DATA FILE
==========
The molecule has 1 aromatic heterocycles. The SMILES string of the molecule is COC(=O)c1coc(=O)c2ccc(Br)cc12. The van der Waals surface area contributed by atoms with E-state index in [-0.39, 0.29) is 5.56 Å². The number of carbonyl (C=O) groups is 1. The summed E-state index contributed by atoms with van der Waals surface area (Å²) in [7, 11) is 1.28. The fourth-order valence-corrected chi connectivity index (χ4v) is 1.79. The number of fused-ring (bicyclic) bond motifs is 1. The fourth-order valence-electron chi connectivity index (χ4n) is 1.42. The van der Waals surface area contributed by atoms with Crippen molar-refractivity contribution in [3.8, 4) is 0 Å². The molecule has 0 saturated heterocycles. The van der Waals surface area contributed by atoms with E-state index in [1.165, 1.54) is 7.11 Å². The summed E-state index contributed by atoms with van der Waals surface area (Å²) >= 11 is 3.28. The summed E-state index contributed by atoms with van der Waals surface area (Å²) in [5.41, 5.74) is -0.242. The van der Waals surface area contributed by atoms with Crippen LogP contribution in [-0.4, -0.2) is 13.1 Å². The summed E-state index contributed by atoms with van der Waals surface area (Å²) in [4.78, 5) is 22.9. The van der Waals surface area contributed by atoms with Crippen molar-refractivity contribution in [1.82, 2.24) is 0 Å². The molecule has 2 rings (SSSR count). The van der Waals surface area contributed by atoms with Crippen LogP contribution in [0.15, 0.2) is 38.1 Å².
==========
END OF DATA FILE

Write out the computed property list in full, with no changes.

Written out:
The molecule has 1 aromatic heterocycles. The SMILES string of the molecule is COC(=O)c1coc(=O)c2ccc(Br)cc12. The van der Waals surface area contributed by atoms with E-state index in [-0.39, 0.29) is 5.56 Å². The number of carbonyl (C=O) groups is 1. The summed E-state index contributed by atoms with van der Waals surface area (Å²) in [7, 11) is 1.28. The fourth-order valence-corrected chi connectivity index (χ4v) is 1.79. The number of fused-ring (bicyclic) bond motifs is 1. The fourth-order valence-electron chi connectivity index (χ4n) is 1.42. The van der Waals surface area contributed by atoms with Crippen molar-refractivity contribution in [3.8, 4) is 0 Å². The molecule has 0 saturated heterocycles. The van der Waals surface area contributed by atoms with E-state index in [1.165, 1.54) is 7.11 Å². The summed E-state index contributed by atoms with van der Waals surface area (Å²) >= 11 is 3.28. The summed E-state index contributed by atoms with van der Waals surface area (Å²) in [5.41, 5.74) is -0.242. The van der Waals surface area contributed by atoms with Crippen LogP contribution in [-0.4, -0.2) is 13.1 Å². The summed E-state index contributed by atoms with van der Waals surface area (Å²) in [4.78, 5) is 22.9. The van der Waals surface area contributed by atoms with Crippen molar-refractivity contribution in [1.82, 2.24) is 0 Å². The molecule has 2 rings (SSSR count). The van der Waals surface area contributed by atoms with Crippen LogP contribution in [0.15, 0.2) is 38.1 Å².